The Overdue Overhaul Of Workforce Spend Management

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Corporate profits are at all-time highs and the markets are mad bullish. So why are companies “borrowing” $1.6 billion a month from employees, in the form of business expenses being paid with personal monies and reimbursed later? It’s an excellent question, and one that virtual payments outfit Conferma took to answering. What they found is pretty scandalous.

Calling workers “America’s Invisible Bank,” Conferma’s study found that close to 40 percent of the U.S. working population pays business expenses “…using personal means at least once per month…” with an average outlay of around $111. Roughly one-third of respondents said they get reimbursed within a week, but not immediately. A surprising number reported falling behind in household bills due to reimbursement delays, creating deep dissatisfaction – and even depression – among employers stemming from slow reimbursement of personal funds.

The findings substantiate what many already suspected, fanning flames of resentment over workforce expense policies. At least those flames are casting light on flawed, outdated (even paper-based) expense management practices, as reported in the latest PYMNTS Workforce Spend Playbook. In the age of platforms, more firms are consolidating expenses into dedicated solutions that address worker complaints and bring new transparency to spend management.

Paper Receipts? Seriously?

It’s not as if corporate travel managers don’t get it. In The Journey to Integrated Travel Management report produced in 2019 by the Association of Corporate Travel Executives (ACTE) and American Express Global Business Travel, 72 percent of respondents said their companies have “somewhat” integrated travel management systems and policies. As that can mean lots of things, the better number to focus on is the 20 percent of travel managers who are still running mostly paper-based departments – with receipts stapled to forms. Yikes.

Thankfully, that method is on its way out. FinTechs are busy partnering up with financial institutions (FIs) to field true end-to-end corporate travel solutions. BNP Paribas, a subsidiary of Bank of the West, joined with card technology firm Brex to pilot a co-branded corporate travel card with popular Brex features like digital receipt matching and integrations with commonly used accounting software. It’s not the definition of “end-to-end,” but it’s a long way from paper.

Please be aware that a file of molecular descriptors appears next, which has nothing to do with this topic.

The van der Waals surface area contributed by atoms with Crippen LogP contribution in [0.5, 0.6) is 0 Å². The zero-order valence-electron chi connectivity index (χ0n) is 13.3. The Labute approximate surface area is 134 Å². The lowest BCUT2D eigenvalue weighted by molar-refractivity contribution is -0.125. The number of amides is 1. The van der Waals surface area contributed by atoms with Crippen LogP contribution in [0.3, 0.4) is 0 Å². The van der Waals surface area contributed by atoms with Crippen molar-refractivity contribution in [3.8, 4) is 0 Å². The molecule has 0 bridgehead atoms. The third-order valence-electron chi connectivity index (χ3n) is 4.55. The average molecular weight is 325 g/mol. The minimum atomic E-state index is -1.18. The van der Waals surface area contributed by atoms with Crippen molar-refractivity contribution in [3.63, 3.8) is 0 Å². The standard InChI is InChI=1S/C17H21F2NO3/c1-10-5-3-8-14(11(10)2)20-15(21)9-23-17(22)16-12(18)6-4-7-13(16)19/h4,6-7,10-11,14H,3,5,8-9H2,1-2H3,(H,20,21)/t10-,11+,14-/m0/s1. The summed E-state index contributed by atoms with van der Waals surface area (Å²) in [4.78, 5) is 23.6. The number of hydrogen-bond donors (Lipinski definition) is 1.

Food management and distribution titan Sysco was still using paper receipts less than four years ago, when the company went all-in on digital spend management. The company now uses three card products for associates (travel and expense, fuel and so-called “p-cards” for procurement), coupled with spend management software. Sysco is now enjoying a new ease and useful transparency with its end-to-end solution. “We are able to see the spend, help manage the spend and ensure that the spend is appropriate – and we are reimbursing for it in a timely way,” said Brent Anderson, Sysco’s senior director of finance policy and internal controls.

Happiness Is Spend Management

With two in five workers still shelling out their own money while traveling or transacting on company business and waiting – sometimes weeks – to recoup from their employer, something’s got to give. A tight labor market and hot competition for talent means these kinds of 20th-century annoyances don’t cut it anymore. More importantly, T&E has long been known as “the second-largest controllable expense” in business. Technology has finally caught up with that vision of a streamlined, centralized view of travel spending.

Sounds like a job for an integrated platform – and it is. Spend management tech is now rolling out left and right as companies grasp the savings in money, time and employee goodwill.

“Better spending tools help both employers and employees trust each other more, and that translates into a more productive, humane workplace – and a company that has both cash and staff to get to the next level,” according to Bento for Business CEO Farhan Ahmad.

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